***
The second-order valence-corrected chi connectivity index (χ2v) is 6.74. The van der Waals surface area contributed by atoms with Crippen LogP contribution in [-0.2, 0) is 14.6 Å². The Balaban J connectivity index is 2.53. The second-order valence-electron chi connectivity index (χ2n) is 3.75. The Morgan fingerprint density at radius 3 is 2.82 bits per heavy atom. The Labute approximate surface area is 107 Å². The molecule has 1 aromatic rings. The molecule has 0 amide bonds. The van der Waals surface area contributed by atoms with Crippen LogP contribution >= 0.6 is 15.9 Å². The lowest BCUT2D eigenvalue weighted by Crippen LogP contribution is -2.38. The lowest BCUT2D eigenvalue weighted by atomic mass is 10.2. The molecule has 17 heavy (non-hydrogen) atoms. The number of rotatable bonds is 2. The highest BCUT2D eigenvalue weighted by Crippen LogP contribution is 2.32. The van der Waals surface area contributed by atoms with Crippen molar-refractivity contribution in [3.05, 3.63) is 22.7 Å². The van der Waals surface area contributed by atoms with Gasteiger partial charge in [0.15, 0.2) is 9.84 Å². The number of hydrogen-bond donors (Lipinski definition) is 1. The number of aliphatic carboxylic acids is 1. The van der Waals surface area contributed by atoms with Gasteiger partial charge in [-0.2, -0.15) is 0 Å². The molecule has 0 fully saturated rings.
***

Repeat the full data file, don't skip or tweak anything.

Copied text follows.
The second-order valence-corrected chi connectivity index (χ2v) is 6.74. The van der Waals surface area contributed by atoms with Crippen LogP contribution in [-0.2, 0) is 14.6 Å². The Balaban J connectivity index is 2.53. The second-order valence-electron chi connectivity index (χ2n) is 3.75. The Morgan fingerprint density at radius 3 is 2.82 bits per heavy atom. The Labute approximate surface area is 107 Å². The molecule has 1 aromatic rings. The molecule has 0 amide bonds. The van der Waals surface area contributed by atoms with Crippen LogP contribution >= 0.6 is 15.9 Å². The lowest BCUT2D eigenvalue weighted by Crippen LogP contribution is -2.38. The lowest BCUT2D eigenvalue weighted by atomic mass is 10.2. The molecule has 17 heavy (non-hydrogen) atoms. The number of rotatable bonds is 2. The highest BCUT2D eigenvalue weighted by Crippen LogP contribution is 2.32. The van der Waals surface area contributed by atoms with Crippen molar-refractivity contribution in [3.05, 3.63) is 22.7 Å². The van der Waals surface area contributed by atoms with Gasteiger partial charge in [0.15, 0.2) is 9.84 Å². The number of hydrogen-bond donors (Lipinski definition) is 1. The number of aliphatic carboxylic acids is 1. The van der Waals surface area contributed by atoms with Gasteiger partial charge in [-0.2, -0.15) is 0 Å². The molecule has 0 fully saturated rings.